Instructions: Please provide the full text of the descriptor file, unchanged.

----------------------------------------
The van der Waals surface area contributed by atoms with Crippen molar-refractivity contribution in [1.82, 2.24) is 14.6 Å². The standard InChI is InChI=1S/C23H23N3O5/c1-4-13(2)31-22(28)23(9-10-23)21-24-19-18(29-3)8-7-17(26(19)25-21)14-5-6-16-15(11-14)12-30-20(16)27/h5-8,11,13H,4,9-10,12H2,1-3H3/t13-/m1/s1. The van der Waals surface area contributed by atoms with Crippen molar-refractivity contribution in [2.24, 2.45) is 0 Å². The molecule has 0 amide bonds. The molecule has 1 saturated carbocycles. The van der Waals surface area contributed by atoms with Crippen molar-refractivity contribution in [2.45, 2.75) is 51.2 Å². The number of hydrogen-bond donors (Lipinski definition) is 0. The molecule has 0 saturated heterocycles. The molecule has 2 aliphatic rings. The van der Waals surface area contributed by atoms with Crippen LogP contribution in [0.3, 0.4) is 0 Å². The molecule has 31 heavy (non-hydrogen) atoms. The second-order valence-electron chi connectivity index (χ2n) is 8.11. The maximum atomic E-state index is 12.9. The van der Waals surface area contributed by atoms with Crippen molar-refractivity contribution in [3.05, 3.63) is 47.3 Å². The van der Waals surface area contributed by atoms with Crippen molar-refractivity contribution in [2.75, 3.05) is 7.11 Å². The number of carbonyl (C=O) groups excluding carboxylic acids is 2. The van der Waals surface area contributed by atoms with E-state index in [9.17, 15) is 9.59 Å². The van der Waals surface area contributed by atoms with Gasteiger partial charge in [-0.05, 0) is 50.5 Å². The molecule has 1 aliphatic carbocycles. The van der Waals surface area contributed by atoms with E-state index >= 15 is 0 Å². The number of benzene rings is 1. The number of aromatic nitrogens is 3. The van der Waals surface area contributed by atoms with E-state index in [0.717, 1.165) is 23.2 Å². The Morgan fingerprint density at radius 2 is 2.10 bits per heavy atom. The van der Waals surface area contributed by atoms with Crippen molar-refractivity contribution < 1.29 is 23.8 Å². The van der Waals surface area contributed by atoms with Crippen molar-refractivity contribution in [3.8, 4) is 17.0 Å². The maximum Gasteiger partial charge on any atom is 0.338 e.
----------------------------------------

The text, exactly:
The van der Waals surface area contributed by atoms with Crippen molar-refractivity contribution in [1.82, 2.24) is 14.6 Å². The standard InChI is InChI=1S/C23H23N3O5/c1-4-13(2)31-22(28)23(9-10-23)21-24-19-18(29-3)8-7-17(26(19)25-21)14-5-6-16-15(11-14)12-30-20(16)27/h5-8,11,13H,4,9-10,12H2,1-3H3/t13-/m1/s1. The van der Waals surface area contributed by atoms with Crippen molar-refractivity contribution in [2.24, 2.45) is 0 Å². The molecule has 0 amide bonds. The molecule has 1 saturated carbocycles. The van der Waals surface area contributed by atoms with Crippen molar-refractivity contribution in [2.45, 2.75) is 51.2 Å². The number of hydrogen-bond donors (Lipinski definition) is 0. The molecule has 0 saturated heterocycles. The molecule has 2 aliphatic rings. The van der Waals surface area contributed by atoms with Crippen LogP contribution in [0.3, 0.4) is 0 Å². The molecule has 31 heavy (non-hydrogen) atoms. The second-order valence-electron chi connectivity index (χ2n) is 8.11. The maximum atomic E-state index is 12.9. The van der Waals surface area contributed by atoms with Crippen molar-refractivity contribution in [3.05, 3.63) is 47.3 Å². The van der Waals surface area contributed by atoms with Crippen molar-refractivity contribution in [2.75, 3.05) is 7.11 Å². The number of carbonyl (C=O) groups excluding carboxylic acids is 2. The van der Waals surface area contributed by atoms with E-state index in [9.17, 15) is 9.59 Å². The van der Waals surface area contributed by atoms with Gasteiger partial charge in [-0.05, 0) is 50.5 Å². The molecule has 1 aliphatic carbocycles. The van der Waals surface area contributed by atoms with E-state index >= 15 is 0 Å². The number of benzene rings is 1. The number of aromatic nitrogens is 3. The van der Waals surface area contributed by atoms with E-state index in [0.717, 1.165) is 23.2 Å². The Morgan fingerprint density at radius 2 is 2.10 bits per heavy atom. The van der Waals surface area contributed by atoms with Crippen molar-refractivity contribution < 1.29 is 23.8 Å². The van der Waals surface area contributed by atoms with Crippen molar-refractivity contribution in [3.8, 4) is 17.0 Å². The maximum Gasteiger partial charge on any atom is 0.338 e.